Stress. Truth time. I know where a lot of mine comes from... Piles of stuff surrounding me. Some of this is my fault. Some of it is lack of storage.
Wait. If we don't have the storage, or place to keep things, we shouldn't have the things, so we're back to me... or at least the people here who are managed, taught, and raised by me. Phew. More stress.
Back to the piles. It starts when I don't know what to do with something... Too good or important or official to throw away... so I start a neat little stack of things to deal with later. But I don't have any better ideas later, and by then, the neat little stack becomes a bigger one, which eventually becomes less neat and morphs into the pile.
It doesn't help that I have 2 desks, which allows 2 growing stacks, and moving piles from one place to the next.
I was recently very much enjoyed reading a book entitled Going Dutch by Katie Fforde, in which one of the heroines, Jo, deals with things similarly, so she provided a little insight...
She said she didn't like to clear things up, because it required decisions and she didn't like making them. Her answer, at that moment in the book, was to grab a ribbon and put it around a pile of papers to make them look like they 'needed to be there.'
Not only does dealing with paperwork require decisions, it requires follow-through... like filing. When things get into files, they feel well-taken care of, and forever it seems.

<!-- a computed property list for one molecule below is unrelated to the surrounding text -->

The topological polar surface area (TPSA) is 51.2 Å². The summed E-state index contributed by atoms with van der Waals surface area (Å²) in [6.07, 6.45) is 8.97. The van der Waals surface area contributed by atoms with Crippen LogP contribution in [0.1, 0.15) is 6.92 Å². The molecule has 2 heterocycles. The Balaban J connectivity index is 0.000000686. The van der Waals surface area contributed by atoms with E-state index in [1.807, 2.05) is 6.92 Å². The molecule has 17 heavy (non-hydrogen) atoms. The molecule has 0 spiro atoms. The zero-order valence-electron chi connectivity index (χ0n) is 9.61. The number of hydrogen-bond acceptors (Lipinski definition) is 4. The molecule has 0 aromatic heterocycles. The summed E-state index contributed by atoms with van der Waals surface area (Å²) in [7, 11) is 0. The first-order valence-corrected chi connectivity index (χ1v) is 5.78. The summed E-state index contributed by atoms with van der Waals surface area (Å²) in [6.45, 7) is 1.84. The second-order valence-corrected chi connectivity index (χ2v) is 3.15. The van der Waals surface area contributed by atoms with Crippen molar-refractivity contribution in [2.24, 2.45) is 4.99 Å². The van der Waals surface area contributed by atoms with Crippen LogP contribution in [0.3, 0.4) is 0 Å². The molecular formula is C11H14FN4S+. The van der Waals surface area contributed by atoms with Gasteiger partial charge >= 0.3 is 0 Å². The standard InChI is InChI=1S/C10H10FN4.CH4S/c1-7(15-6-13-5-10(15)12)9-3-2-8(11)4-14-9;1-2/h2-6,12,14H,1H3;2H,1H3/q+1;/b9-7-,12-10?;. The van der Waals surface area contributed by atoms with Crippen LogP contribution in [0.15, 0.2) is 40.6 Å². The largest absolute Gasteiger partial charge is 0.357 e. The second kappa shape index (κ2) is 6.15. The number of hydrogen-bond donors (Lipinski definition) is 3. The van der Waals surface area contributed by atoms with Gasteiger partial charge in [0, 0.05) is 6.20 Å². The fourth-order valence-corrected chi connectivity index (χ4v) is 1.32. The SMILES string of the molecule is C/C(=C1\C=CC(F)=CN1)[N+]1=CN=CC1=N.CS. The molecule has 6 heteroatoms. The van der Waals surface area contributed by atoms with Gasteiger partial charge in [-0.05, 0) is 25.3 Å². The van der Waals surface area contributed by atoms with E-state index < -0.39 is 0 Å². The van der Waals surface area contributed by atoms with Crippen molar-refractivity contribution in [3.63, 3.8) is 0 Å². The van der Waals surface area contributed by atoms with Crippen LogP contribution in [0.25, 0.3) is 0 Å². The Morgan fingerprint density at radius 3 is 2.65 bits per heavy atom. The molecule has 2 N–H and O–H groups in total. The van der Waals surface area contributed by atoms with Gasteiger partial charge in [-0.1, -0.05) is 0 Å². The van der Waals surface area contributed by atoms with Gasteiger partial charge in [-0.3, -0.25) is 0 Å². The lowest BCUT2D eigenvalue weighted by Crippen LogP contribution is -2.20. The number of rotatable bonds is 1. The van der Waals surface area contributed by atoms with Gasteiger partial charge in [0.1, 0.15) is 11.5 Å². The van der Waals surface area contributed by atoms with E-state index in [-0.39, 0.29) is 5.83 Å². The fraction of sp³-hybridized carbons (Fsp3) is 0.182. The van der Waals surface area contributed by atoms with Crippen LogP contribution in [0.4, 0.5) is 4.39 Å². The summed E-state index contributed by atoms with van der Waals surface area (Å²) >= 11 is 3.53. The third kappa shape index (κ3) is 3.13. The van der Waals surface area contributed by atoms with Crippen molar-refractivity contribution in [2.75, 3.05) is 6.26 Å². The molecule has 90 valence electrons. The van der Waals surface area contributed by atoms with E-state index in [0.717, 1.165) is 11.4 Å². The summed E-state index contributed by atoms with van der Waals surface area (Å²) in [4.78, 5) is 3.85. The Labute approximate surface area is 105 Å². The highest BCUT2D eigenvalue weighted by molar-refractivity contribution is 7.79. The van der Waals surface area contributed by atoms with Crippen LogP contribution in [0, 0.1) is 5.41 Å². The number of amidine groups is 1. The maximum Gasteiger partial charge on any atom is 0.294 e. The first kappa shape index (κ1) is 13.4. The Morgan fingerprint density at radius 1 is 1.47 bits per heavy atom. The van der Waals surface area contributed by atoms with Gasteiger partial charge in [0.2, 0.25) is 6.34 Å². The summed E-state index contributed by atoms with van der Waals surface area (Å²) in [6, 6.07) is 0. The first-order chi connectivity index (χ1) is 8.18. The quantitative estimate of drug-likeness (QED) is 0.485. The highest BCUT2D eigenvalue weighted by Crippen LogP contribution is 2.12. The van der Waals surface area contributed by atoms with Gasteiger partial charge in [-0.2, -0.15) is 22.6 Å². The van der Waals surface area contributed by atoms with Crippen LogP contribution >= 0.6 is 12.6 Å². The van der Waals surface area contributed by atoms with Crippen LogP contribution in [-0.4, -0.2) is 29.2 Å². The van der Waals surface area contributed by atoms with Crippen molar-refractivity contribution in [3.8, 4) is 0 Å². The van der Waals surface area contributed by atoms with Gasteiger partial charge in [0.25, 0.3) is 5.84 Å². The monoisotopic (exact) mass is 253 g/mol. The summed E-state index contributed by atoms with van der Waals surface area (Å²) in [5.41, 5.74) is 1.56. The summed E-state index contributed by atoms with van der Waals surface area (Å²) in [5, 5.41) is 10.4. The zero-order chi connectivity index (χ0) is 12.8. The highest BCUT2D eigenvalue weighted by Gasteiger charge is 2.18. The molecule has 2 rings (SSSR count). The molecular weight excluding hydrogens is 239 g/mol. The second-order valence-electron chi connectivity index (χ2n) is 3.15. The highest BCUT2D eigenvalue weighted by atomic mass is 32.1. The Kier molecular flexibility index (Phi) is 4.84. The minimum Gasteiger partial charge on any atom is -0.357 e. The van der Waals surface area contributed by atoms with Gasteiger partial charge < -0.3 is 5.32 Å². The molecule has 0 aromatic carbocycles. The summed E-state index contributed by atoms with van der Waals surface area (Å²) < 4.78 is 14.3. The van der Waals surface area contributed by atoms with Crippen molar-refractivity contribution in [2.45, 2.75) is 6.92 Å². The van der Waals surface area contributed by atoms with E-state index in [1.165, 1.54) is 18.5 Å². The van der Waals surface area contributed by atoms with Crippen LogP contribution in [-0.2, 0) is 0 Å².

But it's not true. The files get full and months turn into a new year and things need to move on to a new place. What to keep? What to toss? What might we need? The truth is, though, even though we have it, if we needed something, who could find it? I have been lucky in being able to put my hands on things fairly readily, if not too conveniently... But that means I've been cluttering up my tired brain remembering in what odd place they're likely stashed.
|Junk mail that didn't go straight to recycle|
and was pulled out of the desk pile
I have done a pretty good job in cutting my prior piling problem by throwing away most junk mail as it arrives. Instead of keeping odd catalogs I might want to look through, to keep the clutter and temptation reduced, the catalogs go directly to recycle. (Some sneak through the system.)
|The ever-growing pile of printed recipes and|
often-used cookbooks that don't go back in place
because the shelf is a bit out of reach
|Our entry: Drums from Prince Stoic's recent move into|
a smaller apartment, chairs and ottomans waiting for the
garage addition, boxes of financial paperwork moved in
the recent carport clean out. Aaaaargh!
|Mugs and such overflowing their shelves|
as people contribute their own personal additions
|Extra mattress we use for guests that has|
no other home. :(